About Buying Bank-owned Properties...
There's a lot of interest in buying bank-owned properties these days. A lot of information - some good and some bad - is floating around about the subject. Often the information offered is for sale, with the promise that you can make a lot of money with little effort once you know "the secret formula." The fact is that there are no secrets, and to make money does require effort.
So, What is an REO?
REO stands for "Real Estate Owned". These are properties that have gone through foreclosure, were not sold at auction, and are now owned by the bank or mortgage company. REOs typically get listed with a real estate agent who specializes in the selling and marketing of REO Property. The property is marketed via traditional methods and the sale is similar to buying any other house you see on the market with a few differences:
Do be aware that REOs are exempt from normal disclosure requirements. In California, for example, banks are exempt from giving a Transfer Disclosure Statement, a document that normally requires sellers to tell you about any defects they are aware of - because they have never occupied the property and have limited knowledge of its condition and history.
Is it a bargain?
It is commonly assumed that any REO must be a bargain and an opportunity for easy money. This simply isn't true. You have to be very careful about buying a REO if your intent is to make money off of it. While it is true that the bank is typically anxious to sell it quickly, they are also strongly motivated to get as much as they can for it. When considering the value of a REO, you need to look closely at comparable sales in the neighborhood and be sure to take into account the time and cost of any repairs or remodeling needed to prepare the house for resale. The bargains with money making potential exist, and many people do very well buying foreclosures. But there are also many REOs that are not good buys if your intention is to turn a profit as opposed to occupying the property.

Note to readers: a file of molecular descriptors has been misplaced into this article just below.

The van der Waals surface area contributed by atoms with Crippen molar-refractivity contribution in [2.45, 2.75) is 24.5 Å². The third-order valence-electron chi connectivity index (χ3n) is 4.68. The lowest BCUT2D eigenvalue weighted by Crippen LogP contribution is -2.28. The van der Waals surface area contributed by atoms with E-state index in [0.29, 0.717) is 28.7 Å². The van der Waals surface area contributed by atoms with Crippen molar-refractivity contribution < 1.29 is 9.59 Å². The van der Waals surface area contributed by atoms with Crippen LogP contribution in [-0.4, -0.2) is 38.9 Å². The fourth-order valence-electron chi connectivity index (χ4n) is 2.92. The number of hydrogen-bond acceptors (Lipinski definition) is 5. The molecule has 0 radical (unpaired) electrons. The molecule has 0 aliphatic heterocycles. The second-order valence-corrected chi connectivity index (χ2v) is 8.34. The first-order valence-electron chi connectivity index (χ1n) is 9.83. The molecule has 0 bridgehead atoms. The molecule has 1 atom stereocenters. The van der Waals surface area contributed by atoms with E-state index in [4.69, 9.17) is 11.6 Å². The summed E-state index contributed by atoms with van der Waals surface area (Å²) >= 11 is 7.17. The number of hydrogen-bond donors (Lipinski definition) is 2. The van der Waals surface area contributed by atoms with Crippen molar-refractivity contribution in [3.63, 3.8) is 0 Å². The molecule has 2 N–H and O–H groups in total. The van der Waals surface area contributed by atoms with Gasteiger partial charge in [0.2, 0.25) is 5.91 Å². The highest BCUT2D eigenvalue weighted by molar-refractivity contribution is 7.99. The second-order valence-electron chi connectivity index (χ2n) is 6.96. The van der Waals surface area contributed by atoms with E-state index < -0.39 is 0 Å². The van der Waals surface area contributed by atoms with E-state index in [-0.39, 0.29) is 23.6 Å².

Ready to make an offer?
Typically, banks use a listing agent to get their REO properties listed on the local MLS. Before making your offer, contact the listing agent and find out as much as you can about what they know about the condition of the property and what their process is for receiving offers. Since banks almost always sell REO properties as is, you want to be sure and include an inspection contingency in your offer that gives you time to check for hidden damage and terminate the offer if you find it. As with making any offer on real estate, your offer is more attractive if you can include documentation of your ability to pay, such as a pre-approval letter from a lender. In fact, most banks these day make it a requirement.
After you've made your offer, you can expect the bank to make a counter offer if you are not at full price. It will be up to you to decide whether to accept their counter, or offer a counter to the counter offer. Realize, you are dealing with a process that probably involves multiple people at the bank, and they don't work evenings or weekends. It is not unusual for the process of offers and counter offers to take days or even a full week.
Please know that I will be here to guide you through this process! I am passionate about my job, love my neighborhood and keep up with the latest trends and strategies so that I can pass them on to my clients.
Your satisfaction is my success!